What about St. George, UT. Zion is in the backyard, and we all know that Zion is the Disneyland of trail running. On top of the that, the area is chocked full of mountain bike trails, which we all know make great running trails. Pine Valley Mountain, Utah Hill, and part of the Grand Canyon are all within ~50 miles of the area. The red rocks on the North end and the Mojave on the South end make this a great place for outdoor adventure. The area is still mostly untapped for trail runners, but it's only a matter of time; Lonely Planet called Southern Utah the number one travel destination in the U.S. for 2011. Bryon, you need to take a 4-hour drive down I-15 and experience the magic.

  15. Martin Miller

    My vote is for Helena, Montana. As a long-time resident trail/ultrarunner, I'm still amazed by the trails we have here. One great feature, as Mike pointed out above, is the accessibility of the trails from town. I live in a very central neighborhood, but there are at least 4 trailheads within a 15 minute jog. I have, right out my back door, everything from easy 5-6 mile loops to a 25 mile jaunt that includes 5000+ feet of ascent that I've used to train for many ultras, including two Hardrock finishes.

    Trail races include the Don't Fence Me In Trail Runs 30K/12K/5K, HURL Elkhorn 50M/50K/23K, the South Hills Trail Series with 4 races 3-7 miles long, the new Thunderbolt Creek 50K, and the Mt. Helena Classic — 5.6 miles and only one hill. The first and last entries on this list start downtown, near the county library.

    Running stores staffed by competent trailrunners include Tread Lightly and the Base Camp. HURL (Helena UltraRunners League) and the Vigilante Runners provide support groups for whatever your running goals include.

    That said, Bozeman is a worthwhile alternative. As Mike pointed out, the season is a bit shorter, and I don't think very many folks live within an easy running distance of any significant trailheads, but I've run a couple of their trail ultras, Old Gabe 50K and Devil's Backbone 50 Mile, both quality events. The Bridger Ridge Run (20 mile) is now way too popular, but a great run on a challenging course. I've also journeyed over to get in an adventure run or two in the Spanish Peaks Wilderness just outside of town, or the Crazy Mountains a little farther east.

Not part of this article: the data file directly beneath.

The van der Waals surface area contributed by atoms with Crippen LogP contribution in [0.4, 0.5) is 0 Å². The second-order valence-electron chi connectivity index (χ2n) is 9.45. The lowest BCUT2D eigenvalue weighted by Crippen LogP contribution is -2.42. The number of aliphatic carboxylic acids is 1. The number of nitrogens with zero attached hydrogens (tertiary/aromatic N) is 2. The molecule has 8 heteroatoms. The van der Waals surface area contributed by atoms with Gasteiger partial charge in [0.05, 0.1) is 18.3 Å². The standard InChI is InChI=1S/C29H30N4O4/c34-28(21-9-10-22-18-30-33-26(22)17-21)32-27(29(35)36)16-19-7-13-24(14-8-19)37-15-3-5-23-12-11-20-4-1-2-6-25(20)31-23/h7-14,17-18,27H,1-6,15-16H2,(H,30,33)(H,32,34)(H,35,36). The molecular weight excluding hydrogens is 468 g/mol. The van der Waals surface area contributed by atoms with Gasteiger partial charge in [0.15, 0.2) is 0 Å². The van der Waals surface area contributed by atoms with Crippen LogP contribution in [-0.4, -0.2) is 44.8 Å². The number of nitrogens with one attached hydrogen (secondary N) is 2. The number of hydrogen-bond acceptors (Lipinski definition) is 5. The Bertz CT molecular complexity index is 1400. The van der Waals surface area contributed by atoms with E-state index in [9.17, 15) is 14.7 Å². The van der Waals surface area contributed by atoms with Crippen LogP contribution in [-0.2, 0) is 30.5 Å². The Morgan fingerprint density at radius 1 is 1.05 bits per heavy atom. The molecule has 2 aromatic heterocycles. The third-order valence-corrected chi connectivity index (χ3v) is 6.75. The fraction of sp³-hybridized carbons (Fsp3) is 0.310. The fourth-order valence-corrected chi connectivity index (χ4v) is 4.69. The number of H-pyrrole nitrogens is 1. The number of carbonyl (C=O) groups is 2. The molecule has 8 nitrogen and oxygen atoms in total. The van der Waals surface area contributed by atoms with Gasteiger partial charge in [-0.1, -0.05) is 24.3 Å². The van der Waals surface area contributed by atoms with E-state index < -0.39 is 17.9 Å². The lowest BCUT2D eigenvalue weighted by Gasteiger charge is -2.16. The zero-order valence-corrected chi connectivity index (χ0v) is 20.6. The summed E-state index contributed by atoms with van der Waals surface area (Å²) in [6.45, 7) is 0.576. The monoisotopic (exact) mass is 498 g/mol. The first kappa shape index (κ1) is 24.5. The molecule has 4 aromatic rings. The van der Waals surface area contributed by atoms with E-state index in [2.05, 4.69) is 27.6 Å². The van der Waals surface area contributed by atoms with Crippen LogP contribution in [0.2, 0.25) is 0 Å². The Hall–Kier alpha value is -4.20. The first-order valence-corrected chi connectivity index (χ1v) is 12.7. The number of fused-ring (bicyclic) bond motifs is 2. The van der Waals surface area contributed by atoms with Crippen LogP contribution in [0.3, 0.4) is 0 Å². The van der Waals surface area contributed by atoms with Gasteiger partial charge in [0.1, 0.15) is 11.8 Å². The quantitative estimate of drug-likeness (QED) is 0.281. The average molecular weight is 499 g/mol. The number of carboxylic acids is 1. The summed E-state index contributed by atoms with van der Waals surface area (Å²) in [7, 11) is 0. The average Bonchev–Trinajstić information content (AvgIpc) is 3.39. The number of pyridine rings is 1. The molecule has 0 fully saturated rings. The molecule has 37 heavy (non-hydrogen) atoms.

16. Yassine

    I definitely have to put a plug in for Portland, Oregon for one of America's Best Trail Running Cities. As a resident trail runner I am so grateful to have Forest Park, a 5,000 acre park with over 70 miles of trails, right next to the city. The Wildwood Trail goes 31 miles from end to end and there are many spurs off of the main trail. There are other parks within the city limits such as Washington Park, Marquam Nature Reserve, Mt. Tabor, Tryon Creek, etc., and The Columbia River Gorge is less than 50 miles away. I would say that the gorge has some of the best trails I've stepped foot on to date with waterfalls, views of volcanoes, technicolor green landscapes, and good climbs.

    Fit Right Northwest is a local running store that carries many trail-specific gear and offers group outings. Also, Trail Factor is a low-key trail running group that often organizes group runs.

    OK…that's my plug….I'm off for a run! :-)

  17. jon seiber

    gotta back yassine… forest park, as far as i know, is the largest urban park in the u.s…. the wildwood trail the longest urban trail, @ about 50k point to point… the whole west side of pdx is loaded with trails and a fair amount of vertical for an urban setting… the gorge is straight nuts with many climbs that average about 1000 feet per mile ( mt. defiance offers about 5000 ft. for just over 5 miles… try and beat that…) not to mention mt. st. helens and mt. hood, which are both quite close and offer some transcendental trail time… we're very fortunate to live here and i often count my blessings… hard to beat portlandia…


  18. Greg

    Although I like the spirit of this idea, I won't be posting info.

    Here's why:

    One of the great things about trail running is that it isn't a pavement Marathon; it is usually a smallish group of people, out for a run together in the woods, running on terrain that is rough enough to demand your attention, but clearly marked enough (usually) to keep you from getting lost in the wilderness. The wilderness is the part of trail running that differentiates it from a park.